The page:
by Amy Reiter in Food News, April 1, 2016
by Emily Lee in Healthy Recipes, Valentine's Day, February 11, 2016
The truth about juice
Sure, “100% fruit juice” sounds healthy, but guess what? Just one serving of many kid-targeted fruit juices, juice drinks or smoothies contains a full day’s worth of sugar, or more, according to new research published in BMJ Open. “Most people assume, wrongly, that fruit juice is healthy and contains little free sugar,” study author Dr. Simon Capewell, of the University of Liverpool, told Time, referring to added sugars, including glucose, fructose, sucrose and table sugar as well as honey and syrup. However, many of the products Capewell and his colleagues tested “contained up to six teaspoons of sugar in a standard 200 ml serving, twice the daily recommended limit for a young child,” he said. Smoothies were often even worse, containing as much as eight teaspoons of sugar — three times the U.K.’s recommended daily amount — in the standard serving. Whoa.
by Sally Wadyka in Healthy Tips, June 17, 2015
Between pricey prix fixe menus and absurdly long wait times, dining out on Valentine’s Day is never what it’s cracked up to be. If you haven’t yet scored a reservation at that new brasserie people have been raving about, don’t sweat it. Instead, use the night as an opportunity to kick back with your date (or your best friend!) and toast Cupid’s handiwork with some homemade eats and a whole lot of chocolate. It might sound cliche, but this is the one day that we get a pass to indulge in all things sweet and chocolatey — so why wouldn’t we? Maybe you’re trying to avoid a post-meal sugar crash. We get that. But there are clever ways to tailor chocolate cheesecake, mousse and more for a romantic night at home.
by Toby Amidor in Healthy Holidays, Valentine's Day, February 12, 2015
Chocolate lovers have a lot to be happy about lately. New research is emerging all the time about the potential health benefits of this sweet treat. The cacao plant (from which chocolate is made) is a rich source of antioxidants called flavanols. Antioxidants keep you healthy by fending off free radical damage that leads to — among other things — cancer. And flavanols have specific benefits for your heart: They can lower blood pressure, make blood platelets less sticky and improve blood flow — all of which helps prevent heart disease. Read more
by Amy Reiter in Food and Nutrition Experts, October 31, 2014
Chocolate is the aphrodisiac of choice on Valentine’s Day. But not all varieties of this confection are created equal. Here’s a rundown of the most-lovable options for you and your waistline.
by Toby Amidor in Diets & Weight Loss, August 14, 2014
In this week’s nutrition news: another reason to eat chocolate; acid reflux doctor cautions against late-night eating; and nutrition labels are poised for a major makeover.
by Dana Angelo White in Healthy Recipes, July 25, 2014
We all get cravings, but when they come in the form of high-sugar and calorie-dense foods, it’s our waistlines that suffer the consequences. But understanding the messages behind cravings can make it easier to resist the siren call of certain foods.
Why We Crave
One theory as to why we crave specific foods so intensely is that the body is deficient in a nutrient that food contains. For example, we desperately crave potato chips because our body is in need of salt. This theory, unfortunately, lacks scientific evidence to back it up.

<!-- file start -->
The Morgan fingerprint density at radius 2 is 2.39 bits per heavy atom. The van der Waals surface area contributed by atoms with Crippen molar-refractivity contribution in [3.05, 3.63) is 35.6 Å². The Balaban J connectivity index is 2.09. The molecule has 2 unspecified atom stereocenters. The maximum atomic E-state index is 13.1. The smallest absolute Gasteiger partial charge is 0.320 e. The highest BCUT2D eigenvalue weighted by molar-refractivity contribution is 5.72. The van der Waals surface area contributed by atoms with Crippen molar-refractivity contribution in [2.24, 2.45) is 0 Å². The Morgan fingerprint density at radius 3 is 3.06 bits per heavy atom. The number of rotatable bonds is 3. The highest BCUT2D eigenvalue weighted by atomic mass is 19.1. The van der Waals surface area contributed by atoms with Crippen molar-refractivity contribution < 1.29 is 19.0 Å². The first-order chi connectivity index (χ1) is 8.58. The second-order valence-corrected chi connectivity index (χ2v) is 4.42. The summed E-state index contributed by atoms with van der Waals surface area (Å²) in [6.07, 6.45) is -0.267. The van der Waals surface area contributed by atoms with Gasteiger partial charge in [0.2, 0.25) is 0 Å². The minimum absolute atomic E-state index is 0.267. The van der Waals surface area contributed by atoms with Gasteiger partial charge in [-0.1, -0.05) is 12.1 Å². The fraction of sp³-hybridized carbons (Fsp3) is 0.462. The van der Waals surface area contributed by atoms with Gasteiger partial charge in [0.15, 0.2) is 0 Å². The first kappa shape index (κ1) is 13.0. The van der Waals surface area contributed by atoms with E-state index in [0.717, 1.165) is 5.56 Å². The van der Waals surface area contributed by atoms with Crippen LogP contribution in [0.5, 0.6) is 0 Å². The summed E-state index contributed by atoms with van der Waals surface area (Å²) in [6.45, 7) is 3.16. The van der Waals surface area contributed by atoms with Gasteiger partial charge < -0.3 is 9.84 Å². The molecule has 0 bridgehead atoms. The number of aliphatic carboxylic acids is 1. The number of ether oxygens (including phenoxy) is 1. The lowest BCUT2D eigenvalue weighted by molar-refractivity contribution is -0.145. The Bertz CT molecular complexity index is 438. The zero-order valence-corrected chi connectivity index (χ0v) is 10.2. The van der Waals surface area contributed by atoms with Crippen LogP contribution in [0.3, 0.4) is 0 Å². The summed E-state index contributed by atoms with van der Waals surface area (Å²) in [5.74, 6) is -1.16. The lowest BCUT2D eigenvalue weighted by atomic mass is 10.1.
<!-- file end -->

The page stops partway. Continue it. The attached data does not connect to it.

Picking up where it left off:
by Amy Chaplin in Amy's Whole Food Cooking, June 3, 2014
One sure way to avoid the highly processed add-ins found in many protein bars is to turn out a batch using your own ingredients and a boost of protein powder. A word on that front: You’ll want a protein powder low in added and artificial sweeteners. Whey, which is dairy-based, is one good option, but there are multiple types of powders on the market (some decent, some less than — so it’s wise to take a close look at ingredients).
Banana Chocolate-Chip Protein Bars
Makes 12 bars
by Sara Reistad-Long in Food News, March 20, 2014
Refreshing, ice-cold and perfectly sweet, this drink is actually more like a shake than a smoothie. Made with nut milk and coconut ice cream, it has all of the components of a classic shake but without the dairy — although the coconut ice cream is so rich and creamy, you would never know.
by Merritt Watts in Valentine's Day, February 10, 2014
In this week’s news: Doctors embrace the food-as-medicine concept; chocolate is awesome for a whole new reason; and saturated fat (slowly) comes back into the fold.
Get Me a Spatula, Stat!
Last weekend,the Napa Valley branch of the Culinary Institute of America hosted hundreds of physicians for a medical meeting involving kitchen aprons, not lab coats. The draw was the Healthy Kitchens/Healthy Lives conference, co-sponsored by the Harvard School of Public Health and part of a quickly growing trend of culinary-medical cross-pollination. Come May, for example, Tulane University will debut the country’s first teaching kitchen affiliated with a medical school. In New York, meanwhile, celebrity chefs David Bouley and Seamus Mullen have been working with doctors Mark Hyman and Frank Lipman, respectively, to develop menu items and eating philosophies representing a drool-worthy intersection of pantry and pharmacy. (Wild mushrooms with white truffle, sweet garlic, grilled toro and coconut foam, anyone?) Fueling the trend is some pretty delicious research: In one recent study of a nonprofit program, patients whose doctors wrote them “prescriptions” to redeem at local farmers markets saw their BMI drop by an average of 37.8% in a single year.
True, true — honesty is the most important part of any relationship. But what’s a little white lie here and there? Or what about a dark, chocolate-smothered lie? It sounds sinful, but here’s the deal: All of these Valentine’s Day chocolate desserts are — wait for it — secretly healthy. They are also all suspiciously delicious, so who’s to know?